I write a lot about old houses and my persistent desire to one day own one. This is the house that built that desire.
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SHERI L. FERCHO
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(Inspired Home Magazine)
92 | March/April 2016
he first house I remember living in was drafty, two stories and nearly 100 years old. It had a staircase that turned a steep and narrow curve, so the stairs on that curve were angled—and unbelievably dangerous to a child who sometimes thought it might be a good idea to try jump roping down them. One of my favorite memories of that house was that the vent in my bedroom became a wireless communication device with my dad when he was in the scary basement finding a tool, gathering up the garbage or putting back whatever was stored down there. I recall my 5-year-old self running up the dangerous stairs to my bedroom as my dad made his way down to the damp, concrete basement by the back stairs. I can feel the scratchy pink carpet on my hands and cheeks as I laid my face down near the vent to wait to hear noises from my dad arriving two stories below me. Sometimes while I was lying there, my face pressed against the slats of the vent, the heat would come on with that abrupt, clonking sound before the warm forced air pushed my bangs off my forehead. Once my dad was in the basement, I would call down to him; his voice always sounded remote and underwater. I don’t have any memory of what we talked about.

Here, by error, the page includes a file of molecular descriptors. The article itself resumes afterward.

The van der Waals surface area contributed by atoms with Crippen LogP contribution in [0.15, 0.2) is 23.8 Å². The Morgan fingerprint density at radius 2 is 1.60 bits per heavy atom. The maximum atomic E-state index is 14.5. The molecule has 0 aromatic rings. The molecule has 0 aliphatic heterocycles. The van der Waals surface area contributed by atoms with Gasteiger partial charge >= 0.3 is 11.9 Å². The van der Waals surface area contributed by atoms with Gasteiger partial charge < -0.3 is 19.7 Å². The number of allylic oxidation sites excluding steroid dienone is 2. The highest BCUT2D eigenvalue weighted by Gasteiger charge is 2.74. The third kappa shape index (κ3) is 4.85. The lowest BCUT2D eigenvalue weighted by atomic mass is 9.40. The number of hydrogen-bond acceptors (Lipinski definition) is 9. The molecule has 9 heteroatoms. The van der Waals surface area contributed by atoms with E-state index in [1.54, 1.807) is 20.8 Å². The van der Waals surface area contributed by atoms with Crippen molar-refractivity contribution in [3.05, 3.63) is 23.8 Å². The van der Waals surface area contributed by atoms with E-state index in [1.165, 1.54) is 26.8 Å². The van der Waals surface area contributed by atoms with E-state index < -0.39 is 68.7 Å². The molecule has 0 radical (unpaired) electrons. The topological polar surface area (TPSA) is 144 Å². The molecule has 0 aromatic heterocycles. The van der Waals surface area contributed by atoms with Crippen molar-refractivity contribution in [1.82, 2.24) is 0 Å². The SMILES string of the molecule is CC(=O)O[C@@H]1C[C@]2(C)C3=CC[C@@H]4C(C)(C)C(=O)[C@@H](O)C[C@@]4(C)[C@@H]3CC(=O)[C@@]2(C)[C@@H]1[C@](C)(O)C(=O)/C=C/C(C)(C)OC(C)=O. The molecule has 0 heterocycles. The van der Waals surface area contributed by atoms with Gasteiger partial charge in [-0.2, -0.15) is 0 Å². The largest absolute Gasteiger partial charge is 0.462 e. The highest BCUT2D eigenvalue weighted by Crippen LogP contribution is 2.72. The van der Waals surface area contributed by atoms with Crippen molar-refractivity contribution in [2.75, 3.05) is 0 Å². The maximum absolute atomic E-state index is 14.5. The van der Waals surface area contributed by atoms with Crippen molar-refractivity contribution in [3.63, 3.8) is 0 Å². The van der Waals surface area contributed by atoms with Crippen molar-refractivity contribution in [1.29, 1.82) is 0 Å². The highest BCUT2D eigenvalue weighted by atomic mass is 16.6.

The rosy hue of memory BY Dayna Del Val
It’s likely it was nothing of consequence; I was only 5 after all. What was fun was the way I could talk to him from what felt so far away. It was like we had our own radio program. I do recall him singing funny songs and playing silly characters; I also recall lying on that carpet, laughing and laughing at it all. I am sure my parents were acutely aware of all the downfalls of that old house; the heating bills must have been astronomical. I bet there were few outlets, and I remember beautiful, thick icicles the size of midsized tree branches—again, delightful to a 5-year-old but probably less so to those who understood what made them appear on the roofline of the house in the first place. I write a lot about old houses and my persistent desire to one day own one. This is the house that built that desire. The stairs, the vents, the scary basement, the dormered bedrooms, the bathroom underneath the stairs and so much more have a romantic, rosy-hued place of prominence in my mind. Like my dad’s faraway voice all those years ago, that house lives in a magical place in my memory. I hope to again feel forced air pushing my hair off my face, hear someone’s voice as if from underwater and delight in the little, simple things of my childhood. INSPIREDHOMEMAGAZINE.COM